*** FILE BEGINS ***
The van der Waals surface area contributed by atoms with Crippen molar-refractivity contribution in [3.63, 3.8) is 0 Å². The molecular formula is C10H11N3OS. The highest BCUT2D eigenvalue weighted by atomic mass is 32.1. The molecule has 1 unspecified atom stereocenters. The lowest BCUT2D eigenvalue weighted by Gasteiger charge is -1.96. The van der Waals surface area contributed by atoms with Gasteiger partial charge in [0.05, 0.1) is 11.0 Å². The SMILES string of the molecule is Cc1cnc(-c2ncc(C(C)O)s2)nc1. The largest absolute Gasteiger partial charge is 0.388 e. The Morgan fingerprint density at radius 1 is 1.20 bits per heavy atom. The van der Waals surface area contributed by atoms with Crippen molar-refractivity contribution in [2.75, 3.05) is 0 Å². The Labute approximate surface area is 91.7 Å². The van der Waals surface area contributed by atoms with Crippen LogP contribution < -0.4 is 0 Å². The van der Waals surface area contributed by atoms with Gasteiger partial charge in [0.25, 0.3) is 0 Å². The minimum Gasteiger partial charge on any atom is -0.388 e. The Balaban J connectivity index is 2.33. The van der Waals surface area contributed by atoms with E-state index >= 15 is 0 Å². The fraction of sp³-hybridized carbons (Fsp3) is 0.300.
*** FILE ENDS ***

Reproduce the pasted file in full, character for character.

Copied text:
The van der Waals surface area contributed by atoms with Crippen molar-refractivity contribution in [3.63, 3.8) is 0 Å². The molecular formula is C10H11N3OS. The highest BCUT2D eigenvalue weighted by atomic mass is 32.1. The molecule has 1 unspecified atom stereocenters. The lowest BCUT2D eigenvalue weighted by Gasteiger charge is -1.96. The van der Waals surface area contributed by atoms with Gasteiger partial charge in [0.05, 0.1) is 11.0 Å². The SMILES string of the molecule is Cc1cnc(-c2ncc(C(C)O)s2)nc1. The largest absolute Gasteiger partial charge is 0.388 e. The Morgan fingerprint density at radius 1 is 1.20 bits per heavy atom. The van der Waals surface area contributed by atoms with Crippen molar-refractivity contribution in [2.75, 3.05) is 0 Å². The Labute approximate surface area is 91.7 Å². The van der Waals surface area contributed by atoms with Crippen LogP contribution < -0.4 is 0 Å². The van der Waals surface area contributed by atoms with Gasteiger partial charge in [0.25, 0.3) is 0 Å². The minimum Gasteiger partial charge on any atom is -0.388 e. The Balaban J connectivity index is 2.33. The van der Waals surface area contributed by atoms with E-state index >= 15 is 0 Å². The fraction of sp³-hybridized carbons (Fsp3) is 0.300.